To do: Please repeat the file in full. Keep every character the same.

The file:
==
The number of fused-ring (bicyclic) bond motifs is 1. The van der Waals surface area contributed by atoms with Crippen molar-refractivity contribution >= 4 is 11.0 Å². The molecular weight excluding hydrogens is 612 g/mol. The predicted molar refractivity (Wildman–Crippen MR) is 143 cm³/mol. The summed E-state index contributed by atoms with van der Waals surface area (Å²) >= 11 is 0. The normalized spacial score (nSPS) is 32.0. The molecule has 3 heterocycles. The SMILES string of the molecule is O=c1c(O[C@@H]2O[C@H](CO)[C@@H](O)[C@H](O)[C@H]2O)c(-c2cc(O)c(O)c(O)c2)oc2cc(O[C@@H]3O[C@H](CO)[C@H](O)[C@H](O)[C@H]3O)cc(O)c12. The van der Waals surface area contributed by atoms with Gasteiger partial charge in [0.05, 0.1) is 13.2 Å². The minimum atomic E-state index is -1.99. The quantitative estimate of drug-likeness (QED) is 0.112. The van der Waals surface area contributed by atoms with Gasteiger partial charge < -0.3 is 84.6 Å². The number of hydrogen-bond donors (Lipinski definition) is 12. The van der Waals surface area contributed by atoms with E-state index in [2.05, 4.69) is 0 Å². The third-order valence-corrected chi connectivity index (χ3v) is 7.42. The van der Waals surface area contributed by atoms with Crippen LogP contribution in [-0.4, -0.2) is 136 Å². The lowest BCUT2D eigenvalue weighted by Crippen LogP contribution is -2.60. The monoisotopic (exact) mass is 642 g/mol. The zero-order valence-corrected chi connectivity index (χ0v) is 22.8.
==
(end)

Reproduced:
The number of fused-ring (bicyclic) bond motifs is 1. The van der Waals surface area contributed by atoms with Crippen molar-refractivity contribution >= 4 is 11.0 Å². The molecular weight excluding hydrogens is 612 g/mol. The predicted molar refractivity (Wildman–Crippen MR) is 143 cm³/mol. The summed E-state index contributed by atoms with van der Waals surface area (Å²) >= 11 is 0. The normalized spacial score (nSPS) is 32.0. The molecule has 3 heterocycles. The SMILES string of the molecule is O=c1c(O[C@@H]2O[C@H](CO)[C@@H](O)[C@H](O)[C@H]2O)c(-c2cc(O)c(O)c(O)c2)oc2cc(O[C@@H]3O[C@H](CO)[C@H](O)[C@H](O)[C@H]3O)cc(O)c12. The van der Waals surface area contributed by atoms with Gasteiger partial charge in [0.05, 0.1) is 13.2 Å². The minimum atomic E-state index is -1.99. The quantitative estimate of drug-likeness (QED) is 0.112. The van der Waals surface area contributed by atoms with Gasteiger partial charge < -0.3 is 84.6 Å². The number of hydrogen-bond donors (Lipinski definition) is 12. The van der Waals surface area contributed by atoms with E-state index in [2.05, 4.69) is 0 Å². The third-order valence-corrected chi connectivity index (χ3v) is 7.42. The van der Waals surface area contributed by atoms with Crippen LogP contribution in [-0.4, -0.2) is 136 Å². The lowest BCUT2D eigenvalue weighted by Crippen LogP contribution is -2.60. The monoisotopic (exact) mass is 642 g/mol. The zero-order valence-corrected chi connectivity index (χ0v) is 22.8.